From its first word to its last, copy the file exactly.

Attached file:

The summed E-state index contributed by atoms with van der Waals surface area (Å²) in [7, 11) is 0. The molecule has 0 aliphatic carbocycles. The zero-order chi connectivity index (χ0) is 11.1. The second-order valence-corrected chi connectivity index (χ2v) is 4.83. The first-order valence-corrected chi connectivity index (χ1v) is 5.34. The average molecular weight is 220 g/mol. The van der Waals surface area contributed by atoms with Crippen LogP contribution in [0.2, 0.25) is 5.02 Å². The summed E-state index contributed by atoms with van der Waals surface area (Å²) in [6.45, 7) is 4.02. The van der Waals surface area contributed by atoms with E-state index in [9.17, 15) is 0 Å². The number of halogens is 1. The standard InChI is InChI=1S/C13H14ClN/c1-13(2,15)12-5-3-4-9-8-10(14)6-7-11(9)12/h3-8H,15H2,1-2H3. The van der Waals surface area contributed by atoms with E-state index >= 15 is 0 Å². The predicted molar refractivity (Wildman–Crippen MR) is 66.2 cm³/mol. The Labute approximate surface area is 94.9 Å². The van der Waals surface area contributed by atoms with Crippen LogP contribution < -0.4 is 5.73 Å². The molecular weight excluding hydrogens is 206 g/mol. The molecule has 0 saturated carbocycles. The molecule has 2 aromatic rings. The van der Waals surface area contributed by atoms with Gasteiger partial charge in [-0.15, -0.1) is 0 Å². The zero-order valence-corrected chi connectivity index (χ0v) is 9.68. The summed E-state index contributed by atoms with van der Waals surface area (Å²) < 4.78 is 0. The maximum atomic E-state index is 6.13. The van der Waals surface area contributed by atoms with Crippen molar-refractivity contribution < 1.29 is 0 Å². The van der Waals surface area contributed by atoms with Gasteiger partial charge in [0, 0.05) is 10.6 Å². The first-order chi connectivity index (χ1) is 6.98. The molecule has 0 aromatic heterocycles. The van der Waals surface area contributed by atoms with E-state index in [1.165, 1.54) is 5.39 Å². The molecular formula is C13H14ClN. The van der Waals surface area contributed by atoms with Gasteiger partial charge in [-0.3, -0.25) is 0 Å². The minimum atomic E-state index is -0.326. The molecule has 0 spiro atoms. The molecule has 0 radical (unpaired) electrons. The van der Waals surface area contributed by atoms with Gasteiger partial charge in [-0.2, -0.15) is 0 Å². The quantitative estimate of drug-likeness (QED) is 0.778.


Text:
The summed E-state index contributed by atoms with van der Waals surface area (Å²) in [7, 11) is 0. The molecule has 0 aliphatic carbocycles. The zero-order chi connectivity index (χ0) is 11.1. The second-order valence-corrected chi connectivity index (χ2v) is 4.83. The first-order valence-corrected chi connectivity index (χ1v) is 5.34. The average molecular weight is 220 g/mol. The van der Waals surface area contributed by atoms with Crippen LogP contribution in [0.2, 0.25) is 5.02 Å². The summed E-state index contributed by atoms with van der Waals surface area (Å²) in [6.45, 7) is 4.02. The van der Waals surface area contributed by atoms with E-state index in [9.17, 15) is 0 Å². The number of halogens is 1. The standard InChI is InChI=1S/C13H14ClN/c1-13(2,15)12-5-3-4-9-8-10(14)6-7-11(9)12/h3-8H,15H2,1-2H3. The van der Waals surface area contributed by atoms with E-state index >= 15 is 0 Å². The predicted molar refractivity (Wildman–Crippen MR) is 66.2 cm³/mol. The Labute approximate surface area is 94.9 Å². The van der Waals surface area contributed by atoms with Crippen LogP contribution < -0.4 is 5.73 Å². The molecular weight excluding hydrogens is 206 g/mol. The molecule has 0 saturated carbocycles. The molecule has 2 aromatic rings. The van der Waals surface area contributed by atoms with Gasteiger partial charge in [-0.15, -0.1) is 0 Å². The zero-order valence-corrected chi connectivity index (χ0v) is 9.68. The summed E-state index contributed by atoms with van der Waals surface area (Å²) < 4.78 is 0. The maximum atomic E-state index is 6.13. The van der Waals surface area contributed by atoms with Crippen molar-refractivity contribution < 1.29 is 0 Å². The van der Waals surface area contributed by atoms with Gasteiger partial charge in [0, 0.05) is 10.6 Å². The first-order chi connectivity index (χ1) is 6.98. The molecule has 0 aromatic heterocycles. The van der Waals surface area contributed by atoms with E-state index in [1.165, 1.54) is 5.39 Å². The molecular formula is C13H14ClN. The van der Waals surface area contributed by atoms with Gasteiger partial charge in [-0.3, -0.25) is 0 Å². The minimum atomic E-state index is -0.326. The molecule has 0 spiro atoms. The molecule has 0 radical (unpaired) electrons. The van der Waals surface area contributed by atoms with Gasteiger partial charge in [-0.2, -0.15) is 0 Å². The quantitative estimate of drug-likeness (QED) is 0.778.